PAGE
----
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PCA to meet ECB over player discipline

Andrew McGlashan

July 8, 2011

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Marcus Trescothick walks back after being dismissed, Hampshire v Somerset, South group, Friends Life t20, Rose Bowl, June 1, 2011
Marcus Trescothick is the latest player to face the ECB disciplinary panel © Getty Images

The Professional Cricketers' Association (PCA), the ECB umpires' manager and senior English umpires will meet next week in an attempt to quell the recent spate of poor behaviour in county cricket which has led to two leading players being suspended.

Sussex's Murray Goodwin became the second player within four days to be banned by the ECB on disciplinary grounds, following Essex captain James Foster's two-match suspension, amid increasing concern about behaviour standards in the domestic game. Somerset could become the second county to have their captain suspended when Marcus Trescothick faces a disciplinary panel next week.

The PCA is confident it isn't an issue that is getting out of hand, but is reacting to player concerns about the feedback system that is in place to evaluate umpires in the hope that a more efficient process can ensure better relations between players and officials.

"We have talked to the players and been proactive about it," Angus Porter, the PCA chief executive, told ESPNcricinfo. "What we have realised is that at the moment players don't have as much confidence as we'd like in the feedback process on umpiring performances.

"That's something we've acknowledged and will be sitting down with Chris Kelly, the umpires' manager, and some of the senior umpires next week to see if we can improve the process. I think it's important that the players have a mechanism for giving feedback and that they have the confidence in it so that they don't get frustrated."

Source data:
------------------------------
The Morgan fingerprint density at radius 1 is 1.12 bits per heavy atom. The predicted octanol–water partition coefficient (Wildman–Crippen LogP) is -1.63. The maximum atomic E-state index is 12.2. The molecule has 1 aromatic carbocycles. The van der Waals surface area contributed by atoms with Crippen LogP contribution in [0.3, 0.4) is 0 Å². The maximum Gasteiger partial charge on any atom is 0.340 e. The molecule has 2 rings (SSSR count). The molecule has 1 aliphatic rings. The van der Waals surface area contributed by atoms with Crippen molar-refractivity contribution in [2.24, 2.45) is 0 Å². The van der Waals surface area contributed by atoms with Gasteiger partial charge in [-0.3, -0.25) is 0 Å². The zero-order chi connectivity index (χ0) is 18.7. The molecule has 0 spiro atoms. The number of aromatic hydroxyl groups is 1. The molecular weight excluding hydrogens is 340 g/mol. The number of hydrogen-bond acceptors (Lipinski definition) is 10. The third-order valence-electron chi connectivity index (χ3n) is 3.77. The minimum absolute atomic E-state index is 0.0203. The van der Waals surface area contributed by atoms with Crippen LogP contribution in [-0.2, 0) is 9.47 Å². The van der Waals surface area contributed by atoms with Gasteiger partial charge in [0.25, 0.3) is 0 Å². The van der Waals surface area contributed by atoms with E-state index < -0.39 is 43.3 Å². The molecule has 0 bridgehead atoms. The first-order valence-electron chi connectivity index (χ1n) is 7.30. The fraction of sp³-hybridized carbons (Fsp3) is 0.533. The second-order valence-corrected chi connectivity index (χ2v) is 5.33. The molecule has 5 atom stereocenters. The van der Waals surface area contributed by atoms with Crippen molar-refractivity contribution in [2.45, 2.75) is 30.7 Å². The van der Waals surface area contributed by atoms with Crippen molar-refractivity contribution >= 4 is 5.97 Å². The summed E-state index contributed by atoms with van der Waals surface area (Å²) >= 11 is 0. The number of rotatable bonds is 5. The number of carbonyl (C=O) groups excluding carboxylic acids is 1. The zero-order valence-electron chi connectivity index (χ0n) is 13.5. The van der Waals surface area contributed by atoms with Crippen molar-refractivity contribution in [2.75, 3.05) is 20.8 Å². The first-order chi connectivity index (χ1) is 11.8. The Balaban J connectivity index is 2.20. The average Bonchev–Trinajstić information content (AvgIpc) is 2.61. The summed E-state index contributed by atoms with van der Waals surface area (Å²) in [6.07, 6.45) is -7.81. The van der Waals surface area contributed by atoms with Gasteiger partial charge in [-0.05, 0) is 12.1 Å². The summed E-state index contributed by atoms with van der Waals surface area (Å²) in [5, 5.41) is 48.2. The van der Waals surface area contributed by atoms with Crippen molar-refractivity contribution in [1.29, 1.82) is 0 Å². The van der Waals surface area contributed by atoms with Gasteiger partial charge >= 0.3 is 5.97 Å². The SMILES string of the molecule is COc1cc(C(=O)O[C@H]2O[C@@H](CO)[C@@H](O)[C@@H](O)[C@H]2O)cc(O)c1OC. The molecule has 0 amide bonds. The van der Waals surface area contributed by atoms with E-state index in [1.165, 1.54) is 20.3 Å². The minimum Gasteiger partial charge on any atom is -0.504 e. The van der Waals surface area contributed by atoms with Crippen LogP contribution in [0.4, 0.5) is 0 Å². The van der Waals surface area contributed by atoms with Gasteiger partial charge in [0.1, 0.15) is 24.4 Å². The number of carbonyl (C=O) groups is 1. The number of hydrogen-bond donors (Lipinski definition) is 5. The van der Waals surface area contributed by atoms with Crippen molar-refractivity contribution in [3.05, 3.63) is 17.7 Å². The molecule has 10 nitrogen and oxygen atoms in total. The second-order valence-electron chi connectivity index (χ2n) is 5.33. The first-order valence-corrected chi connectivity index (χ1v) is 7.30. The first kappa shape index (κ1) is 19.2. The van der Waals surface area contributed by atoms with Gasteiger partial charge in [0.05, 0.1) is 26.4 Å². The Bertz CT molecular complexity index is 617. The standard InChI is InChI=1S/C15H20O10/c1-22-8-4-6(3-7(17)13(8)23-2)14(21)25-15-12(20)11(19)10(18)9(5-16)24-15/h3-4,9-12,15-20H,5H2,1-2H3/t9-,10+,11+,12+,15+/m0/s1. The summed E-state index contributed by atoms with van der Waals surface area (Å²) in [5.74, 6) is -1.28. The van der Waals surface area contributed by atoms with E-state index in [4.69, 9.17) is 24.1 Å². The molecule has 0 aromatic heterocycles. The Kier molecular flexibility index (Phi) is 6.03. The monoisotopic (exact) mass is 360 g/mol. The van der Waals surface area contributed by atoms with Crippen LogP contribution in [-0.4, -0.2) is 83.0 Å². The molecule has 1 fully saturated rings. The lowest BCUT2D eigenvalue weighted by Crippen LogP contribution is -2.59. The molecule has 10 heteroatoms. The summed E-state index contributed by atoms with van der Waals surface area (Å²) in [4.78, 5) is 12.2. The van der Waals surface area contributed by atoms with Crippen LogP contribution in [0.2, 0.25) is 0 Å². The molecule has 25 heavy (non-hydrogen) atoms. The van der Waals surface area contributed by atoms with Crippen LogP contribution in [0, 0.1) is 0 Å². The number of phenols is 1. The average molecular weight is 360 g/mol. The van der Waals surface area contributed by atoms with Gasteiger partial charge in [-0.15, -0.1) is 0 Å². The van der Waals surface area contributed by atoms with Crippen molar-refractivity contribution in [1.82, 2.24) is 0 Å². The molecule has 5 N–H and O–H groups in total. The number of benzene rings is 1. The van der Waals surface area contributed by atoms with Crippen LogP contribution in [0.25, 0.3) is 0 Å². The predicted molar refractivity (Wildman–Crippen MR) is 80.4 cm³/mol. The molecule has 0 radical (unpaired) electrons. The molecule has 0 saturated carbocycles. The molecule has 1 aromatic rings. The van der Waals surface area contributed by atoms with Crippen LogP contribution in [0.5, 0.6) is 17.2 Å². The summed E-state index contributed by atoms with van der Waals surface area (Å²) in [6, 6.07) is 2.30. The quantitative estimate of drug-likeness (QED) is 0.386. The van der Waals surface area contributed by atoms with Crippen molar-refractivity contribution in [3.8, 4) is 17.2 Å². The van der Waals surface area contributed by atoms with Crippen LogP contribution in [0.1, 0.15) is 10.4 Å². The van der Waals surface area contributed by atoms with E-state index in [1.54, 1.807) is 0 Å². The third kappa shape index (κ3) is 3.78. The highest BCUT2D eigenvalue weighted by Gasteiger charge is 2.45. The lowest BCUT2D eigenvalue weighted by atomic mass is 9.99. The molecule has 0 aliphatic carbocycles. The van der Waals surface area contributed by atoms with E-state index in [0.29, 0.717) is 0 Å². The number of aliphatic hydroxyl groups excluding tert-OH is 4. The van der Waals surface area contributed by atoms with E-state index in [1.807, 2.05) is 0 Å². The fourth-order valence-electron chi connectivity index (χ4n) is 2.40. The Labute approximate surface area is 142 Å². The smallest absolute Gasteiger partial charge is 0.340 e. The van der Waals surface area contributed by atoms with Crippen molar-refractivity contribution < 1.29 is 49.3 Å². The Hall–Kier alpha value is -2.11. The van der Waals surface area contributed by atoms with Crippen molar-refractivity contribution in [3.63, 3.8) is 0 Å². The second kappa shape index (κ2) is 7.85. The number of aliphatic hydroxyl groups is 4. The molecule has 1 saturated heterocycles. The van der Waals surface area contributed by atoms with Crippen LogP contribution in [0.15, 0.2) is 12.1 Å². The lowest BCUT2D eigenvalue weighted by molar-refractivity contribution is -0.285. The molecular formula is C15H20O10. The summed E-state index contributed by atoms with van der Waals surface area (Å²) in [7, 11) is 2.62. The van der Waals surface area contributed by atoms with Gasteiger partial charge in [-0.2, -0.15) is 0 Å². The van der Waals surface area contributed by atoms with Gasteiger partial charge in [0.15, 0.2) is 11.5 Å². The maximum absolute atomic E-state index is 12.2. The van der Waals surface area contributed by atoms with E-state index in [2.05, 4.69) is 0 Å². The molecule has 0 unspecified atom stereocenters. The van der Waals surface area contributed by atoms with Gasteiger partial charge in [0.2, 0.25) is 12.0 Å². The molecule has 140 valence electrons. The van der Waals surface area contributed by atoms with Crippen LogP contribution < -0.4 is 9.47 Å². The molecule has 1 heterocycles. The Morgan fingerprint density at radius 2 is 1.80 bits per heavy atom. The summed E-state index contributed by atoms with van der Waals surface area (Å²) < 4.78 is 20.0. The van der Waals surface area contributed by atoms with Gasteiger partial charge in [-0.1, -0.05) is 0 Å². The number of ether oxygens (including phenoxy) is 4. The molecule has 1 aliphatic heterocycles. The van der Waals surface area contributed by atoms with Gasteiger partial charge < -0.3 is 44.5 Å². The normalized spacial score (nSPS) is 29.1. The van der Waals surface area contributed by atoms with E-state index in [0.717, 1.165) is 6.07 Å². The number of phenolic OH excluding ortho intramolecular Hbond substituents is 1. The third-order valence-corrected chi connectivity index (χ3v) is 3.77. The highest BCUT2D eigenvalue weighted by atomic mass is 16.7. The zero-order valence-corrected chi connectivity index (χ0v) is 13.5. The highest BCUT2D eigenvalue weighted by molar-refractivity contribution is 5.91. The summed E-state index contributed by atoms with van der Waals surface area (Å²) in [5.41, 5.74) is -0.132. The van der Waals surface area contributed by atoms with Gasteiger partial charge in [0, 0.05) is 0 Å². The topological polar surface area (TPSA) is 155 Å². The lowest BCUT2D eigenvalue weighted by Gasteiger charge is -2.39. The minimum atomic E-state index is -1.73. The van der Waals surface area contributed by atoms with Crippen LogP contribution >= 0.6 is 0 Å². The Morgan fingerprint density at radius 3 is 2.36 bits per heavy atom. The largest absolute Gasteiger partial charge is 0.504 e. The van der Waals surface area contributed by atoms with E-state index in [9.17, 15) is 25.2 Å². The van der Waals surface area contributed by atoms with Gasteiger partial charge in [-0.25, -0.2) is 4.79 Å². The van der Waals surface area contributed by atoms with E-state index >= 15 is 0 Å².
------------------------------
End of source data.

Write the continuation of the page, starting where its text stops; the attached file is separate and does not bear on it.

Porter believes that part of the problem stems from the introduction of the DRS at international level which now gives players the ability to question the umpires' decisions. Although the system was designed to eliminate major errors it is more often used in 50-50 situations. The ICC has said it believes the system has aided on-field behaviour, but the problem is that it will never be a system available in domestic cricket.

"I'm not sure in this context the DRS has helped because it has created an expectation that under certain circumstances you can challenge the umpires' decision," Porter said. "Players have to learn how to manage that. DRS is good, we aren't saying it isn't, but players need to distinguish between the situations they are in."

The ban for Foster came under the 'totting-up' process where five or more offences within a 12-month period brings action from the ECB, but Porter was keen to a stress that a lot of the incidents are of a minor nature when taken on their own.

"If you look at the reports, the charges that are used in the totting-up procedure also include things like high-pitched deliveries as well as behaviour issues," he said. "In Foster's case they were five individual offences that merited not much more than a rap across the knuckles and five offences in 12 months is a level of discipline, I think, most teams sports would be delighted with. Yes, the problem exists but it's at a very low level."

"It's a little like two double-decker buses coming along at once," Ported added. "Some things have gone on in that it means there are two or three cases that have been heard in a short space of time. It is certainly true that in the last couple of years we've seen a bit of an increase in the number of offences, but I think it's wrong to leap to the conclusion that all those offences are connected with dissent for example."

Andrew McGlashan is an assistant editor at ESPNcricinfo

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Posted by yorkshire-86 on (July 9, 2011, 18:35 GMT)

It will soon get to the stage where teams nominate thier most junior player as the official 'captain' (but obviously the regular captain runs the side) to avoid the normal captain (who is usually one of the teams best players) missing games through no fault of his own. Bowlers winging down beamers, batsmen dissenting umpires calls, slow over rates... all things which are nothing whatsoever to do with the captain are blamed on him, and he takes all the bans/fines. Take the England team - if they had nominated thier worst player, ie Samit Patel, as captain, they could freely bowl at a reduced over rate and argue every lbw with the umpire, knowing the worst that could happen is Samit Patel could miss a couple of games.